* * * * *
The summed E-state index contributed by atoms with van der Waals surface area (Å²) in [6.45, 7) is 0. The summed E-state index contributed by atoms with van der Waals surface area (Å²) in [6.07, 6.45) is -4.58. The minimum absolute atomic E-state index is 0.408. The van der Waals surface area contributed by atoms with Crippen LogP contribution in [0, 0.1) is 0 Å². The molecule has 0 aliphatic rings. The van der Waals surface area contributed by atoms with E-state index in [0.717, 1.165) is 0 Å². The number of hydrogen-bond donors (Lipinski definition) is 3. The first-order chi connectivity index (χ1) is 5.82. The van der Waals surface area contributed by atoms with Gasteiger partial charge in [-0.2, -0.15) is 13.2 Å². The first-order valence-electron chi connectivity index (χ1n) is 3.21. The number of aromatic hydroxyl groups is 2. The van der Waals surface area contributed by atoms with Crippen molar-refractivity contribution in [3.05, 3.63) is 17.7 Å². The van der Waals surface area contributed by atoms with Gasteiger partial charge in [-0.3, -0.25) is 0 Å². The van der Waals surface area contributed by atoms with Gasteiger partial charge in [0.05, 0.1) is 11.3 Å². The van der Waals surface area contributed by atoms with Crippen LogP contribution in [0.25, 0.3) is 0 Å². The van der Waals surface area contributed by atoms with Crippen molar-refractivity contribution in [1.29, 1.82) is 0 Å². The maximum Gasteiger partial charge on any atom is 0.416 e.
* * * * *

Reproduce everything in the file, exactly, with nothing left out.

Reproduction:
The summed E-state index contributed by atoms with van der Waals surface area (Å²) in [6.45, 7) is 0. The summed E-state index contributed by atoms with van der Waals surface area (Å²) in [6.07, 6.45) is -4.58. The minimum absolute atomic E-state index is 0.408. The van der Waals surface area contributed by atoms with Crippen LogP contribution in [0, 0.1) is 0 Å². The molecule has 0 aliphatic rings. The van der Waals surface area contributed by atoms with E-state index in [0.717, 1.165) is 0 Å². The number of hydrogen-bond donors (Lipinski definition) is 3. The first-order chi connectivity index (χ1) is 5.82. The van der Waals surface area contributed by atoms with Gasteiger partial charge in [-0.2, -0.15) is 13.2 Å². The first-order valence-electron chi connectivity index (χ1n) is 3.21. The number of aromatic hydroxyl groups is 2. The van der Waals surface area contributed by atoms with Crippen molar-refractivity contribution in [3.05, 3.63) is 17.7 Å². The van der Waals surface area contributed by atoms with Gasteiger partial charge in [-0.3, -0.25) is 0 Å². The van der Waals surface area contributed by atoms with Gasteiger partial charge in [0.05, 0.1) is 11.3 Å². The van der Waals surface area contributed by atoms with Crippen LogP contribution in [0.25, 0.3) is 0 Å². The van der Waals surface area contributed by atoms with Crippen molar-refractivity contribution in [1.29, 1.82) is 0 Å². The maximum Gasteiger partial charge on any atom is 0.416 e.